How You’re Breaking The Law Every Day (And What You Can Do About It)

Busting Your Delusions About Content And Piracy


Got your own question you want to put to Lifehacker? Send it using our contact tab on the right.


  • I agree that it is not a victimless crime. You’re the victim – a fashion victim! It’s really tacky to buy cheap fakes because inevitable they are cheap in every sense of the word. You’re better off buying well made goods from less expensive or unknown brands. Don’t be sheep. It’s way cooler.

    • Nonsense. You are not making the case that buying bootleg products is unwise, you are making the case that buying low quality goods is unwise. That is entirely irrelevant to this conversation.

      I should point out that you are misusing ‘fashion victim’ – a fashion victim is somebody who slavishly follows the whims of big fashion, even if it leads them to look like a goon. If the knockoffs are indeed copying the latest style, you are equally likely to be a fashion victim buying a $1,000 original as a $10 knockoff. Because they will both leave you looking like a fool.

  • Not an excuse, or a endorsement or anything, but what’s the difference between buying a $5000 handbag made for $2 in a sweatshop, to buying a $100 handbag that’s made for $2 in a sweatshop?

    This is pure generalization, of course.

  • bootlegs are a steep slippery down hill slope, buying a bootleg over the real deal is directly a sale lost to the real deal, doesn’t matter if you weren’t going to buy the real thing anyway, buying a cheaper knock off just supports that bootlegger and keeps them in business.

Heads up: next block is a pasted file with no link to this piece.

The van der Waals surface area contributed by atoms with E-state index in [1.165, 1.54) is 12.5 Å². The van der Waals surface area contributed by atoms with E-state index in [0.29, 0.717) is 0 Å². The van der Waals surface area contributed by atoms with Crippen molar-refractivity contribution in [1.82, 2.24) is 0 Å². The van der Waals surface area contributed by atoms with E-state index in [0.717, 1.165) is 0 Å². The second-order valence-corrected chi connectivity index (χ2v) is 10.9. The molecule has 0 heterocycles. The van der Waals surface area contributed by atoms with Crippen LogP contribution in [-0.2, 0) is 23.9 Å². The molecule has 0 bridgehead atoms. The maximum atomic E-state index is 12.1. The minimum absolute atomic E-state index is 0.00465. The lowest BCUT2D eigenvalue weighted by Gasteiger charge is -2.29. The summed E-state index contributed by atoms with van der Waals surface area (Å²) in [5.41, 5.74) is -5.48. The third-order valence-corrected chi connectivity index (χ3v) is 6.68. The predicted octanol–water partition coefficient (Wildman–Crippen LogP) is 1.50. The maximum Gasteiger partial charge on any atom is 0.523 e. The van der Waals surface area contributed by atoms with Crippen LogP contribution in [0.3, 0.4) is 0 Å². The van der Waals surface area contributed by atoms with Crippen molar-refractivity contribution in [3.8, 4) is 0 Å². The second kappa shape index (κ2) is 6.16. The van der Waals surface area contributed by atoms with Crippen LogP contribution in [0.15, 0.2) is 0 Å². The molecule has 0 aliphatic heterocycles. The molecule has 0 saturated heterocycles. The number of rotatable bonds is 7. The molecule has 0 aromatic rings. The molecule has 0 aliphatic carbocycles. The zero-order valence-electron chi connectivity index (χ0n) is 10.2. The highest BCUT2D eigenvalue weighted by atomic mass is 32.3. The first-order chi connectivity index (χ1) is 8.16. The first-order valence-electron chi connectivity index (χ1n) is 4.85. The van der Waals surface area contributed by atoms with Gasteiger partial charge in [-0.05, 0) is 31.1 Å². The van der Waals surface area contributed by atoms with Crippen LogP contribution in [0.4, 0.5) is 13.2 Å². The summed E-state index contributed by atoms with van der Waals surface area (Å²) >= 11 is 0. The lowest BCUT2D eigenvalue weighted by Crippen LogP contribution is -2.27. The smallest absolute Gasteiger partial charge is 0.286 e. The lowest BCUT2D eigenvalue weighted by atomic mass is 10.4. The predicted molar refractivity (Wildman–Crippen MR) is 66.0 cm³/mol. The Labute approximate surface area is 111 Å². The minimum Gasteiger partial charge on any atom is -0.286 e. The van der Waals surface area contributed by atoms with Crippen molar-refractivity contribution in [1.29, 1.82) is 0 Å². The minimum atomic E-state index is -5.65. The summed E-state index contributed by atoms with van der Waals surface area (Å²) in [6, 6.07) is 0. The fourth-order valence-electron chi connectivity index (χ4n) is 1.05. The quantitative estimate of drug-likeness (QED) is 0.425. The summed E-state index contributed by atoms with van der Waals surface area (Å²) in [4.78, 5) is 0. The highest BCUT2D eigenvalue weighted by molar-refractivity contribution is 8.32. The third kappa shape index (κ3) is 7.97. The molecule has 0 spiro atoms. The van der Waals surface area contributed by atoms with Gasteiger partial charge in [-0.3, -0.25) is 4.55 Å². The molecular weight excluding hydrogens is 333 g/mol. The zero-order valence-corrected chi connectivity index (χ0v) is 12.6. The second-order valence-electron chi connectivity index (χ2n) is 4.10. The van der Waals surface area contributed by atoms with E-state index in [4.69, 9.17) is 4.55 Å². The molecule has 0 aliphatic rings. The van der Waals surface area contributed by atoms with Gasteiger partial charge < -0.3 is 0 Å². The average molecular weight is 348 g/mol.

Whilst it might not seem like its having any effect on big companies its the little people in those companies and the smaller companies as a whole that get hurt and eventually it will kill the product or company, a bootlegger with say 10 sales a week, means ten less products the real deal sells, you technically own that product, you didn’t buy a competitors product or simply not buy itat all, things easily accounted for in forecasts and so on, so they adjust their forecasts and find they dont need as many product makers anymore, bam, jobs lost.
    Then prices go up to account for the lost sales, eventually more people head to a cheaper product, bootleg or competition, the real deal stops selling the product or goes out of business trying to sell it.